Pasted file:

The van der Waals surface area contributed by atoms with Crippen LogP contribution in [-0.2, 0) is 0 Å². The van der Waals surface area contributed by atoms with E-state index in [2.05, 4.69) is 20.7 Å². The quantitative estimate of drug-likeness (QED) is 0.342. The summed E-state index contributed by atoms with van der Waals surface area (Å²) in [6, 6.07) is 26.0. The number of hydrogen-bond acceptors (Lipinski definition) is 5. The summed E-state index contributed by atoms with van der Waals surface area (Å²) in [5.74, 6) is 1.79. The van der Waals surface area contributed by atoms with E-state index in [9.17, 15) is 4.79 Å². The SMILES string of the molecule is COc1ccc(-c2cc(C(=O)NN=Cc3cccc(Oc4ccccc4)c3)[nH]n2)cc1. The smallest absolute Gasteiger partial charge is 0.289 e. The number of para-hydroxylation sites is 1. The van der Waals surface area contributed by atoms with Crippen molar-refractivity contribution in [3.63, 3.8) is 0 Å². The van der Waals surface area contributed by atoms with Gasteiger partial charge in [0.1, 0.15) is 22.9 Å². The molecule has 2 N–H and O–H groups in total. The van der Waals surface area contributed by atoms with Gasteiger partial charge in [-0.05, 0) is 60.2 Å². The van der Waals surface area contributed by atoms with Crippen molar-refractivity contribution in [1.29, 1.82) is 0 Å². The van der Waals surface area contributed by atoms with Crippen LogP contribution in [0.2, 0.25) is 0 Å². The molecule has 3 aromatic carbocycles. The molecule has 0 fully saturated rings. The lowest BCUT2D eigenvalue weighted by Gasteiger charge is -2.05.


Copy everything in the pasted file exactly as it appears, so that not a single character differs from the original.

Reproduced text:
The van der Waals surface area contributed by atoms with Crippen LogP contribution in [-0.2, 0) is 0 Å². The van der Waals surface area contributed by atoms with E-state index in [2.05, 4.69) is 20.7 Å². The quantitative estimate of drug-likeness (QED) is 0.342. The summed E-state index contributed by atoms with van der Waals surface area (Å²) in [6, 6.07) is 26.0. The number of hydrogen-bond acceptors (Lipinski definition) is 5. The summed E-state index contributed by atoms with van der Waals surface area (Å²) in [5.74, 6) is 1.79. The van der Waals surface area contributed by atoms with E-state index in [9.17, 15) is 4.79 Å². The SMILES string of the molecule is COc1ccc(-c2cc(C(=O)NN=Cc3cccc(Oc4ccccc4)c3)[nH]n2)cc1. The smallest absolute Gasteiger partial charge is 0.289 e. The number of para-hydroxylation sites is 1. The van der Waals surface area contributed by atoms with Crippen molar-refractivity contribution in [3.63, 3.8) is 0 Å². The van der Waals surface area contributed by atoms with Gasteiger partial charge in [0.1, 0.15) is 22.9 Å². The molecule has 2 N–H and O–H groups in total. The van der Waals surface area contributed by atoms with Gasteiger partial charge in [-0.05, 0) is 60.2 Å². The van der Waals surface area contributed by atoms with Crippen molar-refractivity contribution in [1.29, 1.82) is 0 Å². The van der Waals surface area contributed by atoms with Crippen LogP contribution in [0.2, 0.25) is 0 Å². The molecule has 3 aromatic carbocycles. The molecule has 0 fully saturated rings. The lowest BCUT2D eigenvalue weighted by Gasteiger charge is -2.05.